Before Beginning: Update to the Newest iTunes
    Before trying anything else, be sure you have the newest version of iTunes on the computer. This applies to both Mac OS X and Windows. Sometimes just updating to the newest version of iTunes is enough to resolve all syncing problems, particularly if the desktop software hasn’t been updated in a while. You can always download the newest version of iTunes directly from Apple by clicking here. Update iTunes before proceeding.

    1: Quit & Relaunch iTunes, Then Perform a Manual Sync
    Simply quit out of iTunes, then relaunch the app, and try syncing again. Sometimes this is enough to get things working again.

    1b: Syncing Works But No Music / Movies / Apps Copy Over to iOS?
    If syncing now works but no content, music, apps, or movies is moving over to the iPhone, iPad, or iPod, check the following:

    Under the “Summary” tab, check if “Manually manage music and videos” is enabled or not, if it is then try toggling it off and on again then manually drag a song or movie over to the iOS device to force manual syncing
    Look under the “Music”, “Movies”, “Apps”, “TV Shows” or respective tabs and be sure that “Sync Music”, “Sync Movies” etc is checked and enabled
    Try checking and unchecking those boxes, then hit the “Sync” button again
    These content and media transfer issues are often just a misunderstanding of how those preferences work. Personally, I prefer to manually sync my music and media, so I have all of the individual content sync features disabled and sync everything myself through drag & drop.

    2: Re-Authorize iTunes & the Computer
    If syncing fails, the Sync button is greyed out and not available at all, or if you try to sync and nothing transfers over to the iPhone, iPod, or iPad, you may simply need to authorize the computer with iTunes:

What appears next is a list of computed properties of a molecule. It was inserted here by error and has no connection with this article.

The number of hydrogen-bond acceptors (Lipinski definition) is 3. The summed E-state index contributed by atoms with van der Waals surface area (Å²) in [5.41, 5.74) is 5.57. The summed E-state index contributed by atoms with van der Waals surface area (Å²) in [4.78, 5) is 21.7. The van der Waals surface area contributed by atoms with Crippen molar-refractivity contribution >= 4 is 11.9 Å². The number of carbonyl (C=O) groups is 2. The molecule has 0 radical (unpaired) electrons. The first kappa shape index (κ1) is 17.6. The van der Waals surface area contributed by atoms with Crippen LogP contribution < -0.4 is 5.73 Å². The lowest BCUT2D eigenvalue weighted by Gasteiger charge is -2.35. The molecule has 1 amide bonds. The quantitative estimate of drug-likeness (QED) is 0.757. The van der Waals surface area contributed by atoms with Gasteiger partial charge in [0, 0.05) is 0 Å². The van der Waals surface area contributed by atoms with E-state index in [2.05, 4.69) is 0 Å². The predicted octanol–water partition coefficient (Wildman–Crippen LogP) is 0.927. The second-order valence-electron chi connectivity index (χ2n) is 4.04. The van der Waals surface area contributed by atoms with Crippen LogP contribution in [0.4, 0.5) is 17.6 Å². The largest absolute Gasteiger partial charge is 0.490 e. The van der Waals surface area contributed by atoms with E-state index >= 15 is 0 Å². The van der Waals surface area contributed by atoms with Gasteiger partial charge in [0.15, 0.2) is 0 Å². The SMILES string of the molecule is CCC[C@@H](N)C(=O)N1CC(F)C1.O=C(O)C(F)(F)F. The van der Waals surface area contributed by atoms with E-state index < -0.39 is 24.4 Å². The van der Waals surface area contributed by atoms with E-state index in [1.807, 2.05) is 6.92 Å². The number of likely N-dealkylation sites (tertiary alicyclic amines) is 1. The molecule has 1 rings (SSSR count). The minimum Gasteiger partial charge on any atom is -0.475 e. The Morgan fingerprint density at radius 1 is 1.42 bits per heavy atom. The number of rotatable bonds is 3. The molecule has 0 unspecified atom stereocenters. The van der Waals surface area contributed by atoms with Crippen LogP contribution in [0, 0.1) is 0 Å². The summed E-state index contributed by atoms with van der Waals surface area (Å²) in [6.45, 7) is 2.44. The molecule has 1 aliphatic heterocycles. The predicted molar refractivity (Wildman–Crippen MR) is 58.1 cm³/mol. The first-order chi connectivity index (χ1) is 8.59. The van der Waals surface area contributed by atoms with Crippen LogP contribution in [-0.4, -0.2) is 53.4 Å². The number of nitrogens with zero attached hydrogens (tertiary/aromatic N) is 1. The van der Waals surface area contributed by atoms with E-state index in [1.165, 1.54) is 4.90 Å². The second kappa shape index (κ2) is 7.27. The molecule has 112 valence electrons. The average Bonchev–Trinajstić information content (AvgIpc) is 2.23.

Open iTunes with the iOS device attached to the computer through USB
    Pull down the “Store” menu and choose “Deauthorize This Computer”
    Now go back to the Store menu and choose “Authorize This Computer”
    Fill in the Apple ID and password information, then choose “Authorize”




    This is a surprisingly common problem and it’s extremely easy to resolve. iTunes Authorization basically tells Apple that the apps, music, and media you have purchased belong to you, and that you have the rights to them and thus that media can be copied and synced to your iOS devices.

    If you encounter authorization specific problems related to the 5 device limit, you may need to deauthorize other machines before you are able to sync the iOS device with the current one.

    2: Reboot the iOS Device
    Restarting an iPhone, iPad, or iPod touch is just a matter of Holding down the Power button and Home button simultaneously until the device restarts. Technically, that approach is called a Hard Reboot because it forcibly restarts the iOS device, but in situations where things are acting up, crashing, or just not behaving properly, it’s usually more effective to force reboot than to use the standard power-off approach.




    Once the iOS device has been restarted, try syncing again.

    3: Restart the Computer
    Yes restarting the computer can be annoying, but sometimes just restarting a Mac or PC is enough to resolve the problem and get things syncing again. This is particularly true if the issue has to do with a malfunctioning daemon like the iTunesHelper Service or the AppleMobileDevice Helper process.

    4: Try the Opposite Syncing Method: Wi-Fi or USB
    Typically use Wi-Fi Syncing? Try using a USB cable instead. Usually use a USB cable? Try using Wi-Fi syncing instead to see if that works. USB syncing is usually the most reliable method, and it’s not terribly uncommon for wi-fi sync to be a bit more picky.